3. Oakland Athletics 84-78
Billy Beane has long been admired for his ability to stock pile young talent, develop that talent, and then trade it away for more young talent. Moneyball was the book that revolutionized the world of scouting and player development, and everyone can thank Beane for that. However, this offseason marked an incredible shift in Beane's offseason approach. In the biggest trade of the offseason, Beane packaged young pitchers Greg Smith and ex-closer Huston Street, along with top outfield prospect Carlos Gonzalez in a deal for Rockies slugger Matt Holliday. This surprising move was followed by the signing of aging slugger and former A's fan favorite Jason Giambi. While the out-of-character signings make the team better in the short term, it doesn't do enough to turn the team into contenders now. Holliday's home/road splits were disturbing as a Rockie, and moving into a pitcher's park like Oakland Coliseum is downright terrifying. With no idea as to how much ex-star Eric Chavez will give the team this year, the A's will have to rely on swing-or-miss slugger Jack Cust and right fielder Travis Snider for backup run support if Holliday and Giambi falter. Last season's emergence of n0w-ace Justin Duchscherer does little to calm to the worries of the Oakland faithful as far as the rotation goes. After Duchscherer, a combination of journeyman Dana Eveland and once-top prospects Sean Gallagher, Dallas Braden, and Gio Gonzalez look to be the next Mulder's, Hudson's, and Zito's of the organization. While ERA masters Joey Devine and Brad Ziegler look to replicate last year's performances, the team needs to have a lead in order to protect it. Unless two or more of the pitching prospects pans out, it might be a long year for the team in green and yellow.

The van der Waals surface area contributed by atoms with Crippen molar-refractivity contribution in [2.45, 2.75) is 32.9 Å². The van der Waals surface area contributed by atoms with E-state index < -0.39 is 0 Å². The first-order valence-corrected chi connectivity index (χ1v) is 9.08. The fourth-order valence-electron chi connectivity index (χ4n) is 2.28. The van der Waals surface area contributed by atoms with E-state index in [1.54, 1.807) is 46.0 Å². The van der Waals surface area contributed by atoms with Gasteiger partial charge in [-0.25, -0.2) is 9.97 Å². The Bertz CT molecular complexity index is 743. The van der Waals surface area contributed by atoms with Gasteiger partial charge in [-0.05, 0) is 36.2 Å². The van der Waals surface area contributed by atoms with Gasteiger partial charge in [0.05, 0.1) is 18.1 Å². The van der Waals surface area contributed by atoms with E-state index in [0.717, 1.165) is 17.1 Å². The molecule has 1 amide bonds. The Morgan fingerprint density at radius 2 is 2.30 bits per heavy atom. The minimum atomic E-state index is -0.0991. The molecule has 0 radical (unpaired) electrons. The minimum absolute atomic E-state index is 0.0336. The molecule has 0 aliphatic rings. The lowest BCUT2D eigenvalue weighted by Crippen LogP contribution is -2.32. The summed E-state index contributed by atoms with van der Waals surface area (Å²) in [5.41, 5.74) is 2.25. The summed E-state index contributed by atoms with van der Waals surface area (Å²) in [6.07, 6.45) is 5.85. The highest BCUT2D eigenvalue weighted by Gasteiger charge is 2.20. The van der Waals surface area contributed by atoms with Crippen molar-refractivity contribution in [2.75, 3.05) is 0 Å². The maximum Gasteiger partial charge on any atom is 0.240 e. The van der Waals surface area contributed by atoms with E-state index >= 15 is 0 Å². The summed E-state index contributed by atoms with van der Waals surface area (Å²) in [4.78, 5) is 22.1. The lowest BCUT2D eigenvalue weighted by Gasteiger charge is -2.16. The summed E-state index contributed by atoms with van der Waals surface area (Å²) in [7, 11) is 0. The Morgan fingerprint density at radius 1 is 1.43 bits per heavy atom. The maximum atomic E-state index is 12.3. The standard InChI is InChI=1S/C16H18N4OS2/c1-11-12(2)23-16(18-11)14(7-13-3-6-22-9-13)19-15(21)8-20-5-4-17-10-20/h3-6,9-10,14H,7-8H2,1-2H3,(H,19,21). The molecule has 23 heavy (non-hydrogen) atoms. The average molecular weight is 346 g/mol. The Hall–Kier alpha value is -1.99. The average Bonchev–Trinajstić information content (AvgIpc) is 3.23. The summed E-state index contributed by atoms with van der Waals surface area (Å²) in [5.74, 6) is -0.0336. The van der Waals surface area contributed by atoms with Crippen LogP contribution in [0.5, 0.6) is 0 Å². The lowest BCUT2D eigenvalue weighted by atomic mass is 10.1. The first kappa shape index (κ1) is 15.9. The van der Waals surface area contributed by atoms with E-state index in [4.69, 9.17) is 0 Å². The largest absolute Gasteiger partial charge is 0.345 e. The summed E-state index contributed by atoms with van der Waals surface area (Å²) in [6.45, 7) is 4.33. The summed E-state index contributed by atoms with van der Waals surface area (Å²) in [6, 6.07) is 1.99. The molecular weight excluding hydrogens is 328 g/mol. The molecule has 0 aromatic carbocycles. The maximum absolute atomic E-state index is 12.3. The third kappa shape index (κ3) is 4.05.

4. Seattle Mariners 67-95
With all of the money tossed around the past few years, Seattle ownership had to be expect a little (OK, a lot) more than a 100 loss season and clubhouse turmoil. The team pulled the plug on the Richie Sexson disaster and appear on the verge of doing the same to the equally disappointing Adrian Beltre. However, the superstar causing the most trouble in the clubhouse (according to reports) is perennial 200-hit man Ichiro Suzuki. If the Mariners want to right the ship, the first step is fixing all the kinks. Whether that means trading the worldwide superstar or clearing the air and moving forward, no amount of rebuilding can fix disgruntled teammates. If nothing, Mariners fans can rejoice in the return of the golden child, Ken Griffey, Jr. The Kid is back in town, albeit slightly older and slightly rotund. With budding superstar Felix Hernandez and his blazing fastball keeping hope alive for the future, the sweet stroke of Griffey should be a nice distraction for the time being. The development of former closer Brandon Morrow into a starter will be one of the keys to this season, as well as the development of outfielders Wladimir Balentien and Franklin Gutierrez and catcher Jeff Clement. Aside from the few young players that can get some playing time, the Mariners to endure another year of highly-paid, underperforming pitchers Carlos Silva and Erik Bedard and catcher Kenji Johjima. But did I mention Junior is back?!
AL West MVP: Josh Hamilton
AL West Cy Young: Felix Hernandez
AL West Rookie of the Year: Nick Adenhart
AL West Diva of the Year: Ichiro Suzuki *